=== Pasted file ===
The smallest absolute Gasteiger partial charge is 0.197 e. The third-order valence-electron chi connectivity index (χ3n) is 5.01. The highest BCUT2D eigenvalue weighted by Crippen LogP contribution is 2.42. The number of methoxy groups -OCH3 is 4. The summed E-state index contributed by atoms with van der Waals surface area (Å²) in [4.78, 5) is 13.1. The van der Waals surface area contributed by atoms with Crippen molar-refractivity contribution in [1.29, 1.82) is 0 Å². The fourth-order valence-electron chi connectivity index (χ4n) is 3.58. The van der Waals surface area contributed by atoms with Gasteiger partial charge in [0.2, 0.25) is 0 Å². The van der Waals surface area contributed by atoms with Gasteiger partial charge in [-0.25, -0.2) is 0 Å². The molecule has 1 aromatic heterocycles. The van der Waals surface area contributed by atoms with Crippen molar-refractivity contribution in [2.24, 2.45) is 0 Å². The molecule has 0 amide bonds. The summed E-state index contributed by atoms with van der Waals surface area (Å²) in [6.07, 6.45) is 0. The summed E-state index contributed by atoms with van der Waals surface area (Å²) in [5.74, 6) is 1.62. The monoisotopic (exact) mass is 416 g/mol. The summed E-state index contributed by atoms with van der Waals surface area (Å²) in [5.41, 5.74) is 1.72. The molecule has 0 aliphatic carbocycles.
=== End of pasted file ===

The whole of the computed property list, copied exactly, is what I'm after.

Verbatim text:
The smallest absolute Gasteiger partial charge is 0.197 e. The third-order valence-electron chi connectivity index (χ3n) is 5.01. The highest BCUT2D eigenvalue weighted by Crippen LogP contribution is 2.42. The number of methoxy groups -OCH3 is 4. The summed E-state index contributed by atoms with van der Waals surface area (Å²) in [4.78, 5) is 13.1. The van der Waals surface area contributed by atoms with Crippen molar-refractivity contribution in [1.29, 1.82) is 0 Å². The fourth-order valence-electron chi connectivity index (χ4n) is 3.58. The van der Waals surface area contributed by atoms with Gasteiger partial charge in [0.2, 0.25) is 0 Å². The van der Waals surface area contributed by atoms with Gasteiger partial charge in [-0.25, -0.2) is 0 Å². The molecule has 1 aromatic heterocycles. The van der Waals surface area contributed by atoms with Crippen molar-refractivity contribution in [2.24, 2.45) is 0 Å². The molecule has 0 amide bonds. The summed E-state index contributed by atoms with van der Waals surface area (Å²) in [6.07, 6.45) is 0. The summed E-state index contributed by atoms with van der Waals surface area (Å²) in [5.74, 6) is 1.62. The monoisotopic (exact) mass is 416 g/mol. The summed E-state index contributed by atoms with van der Waals surface area (Å²) in [5.41, 5.74) is 1.72. The molecule has 0 aliphatic carbocycles.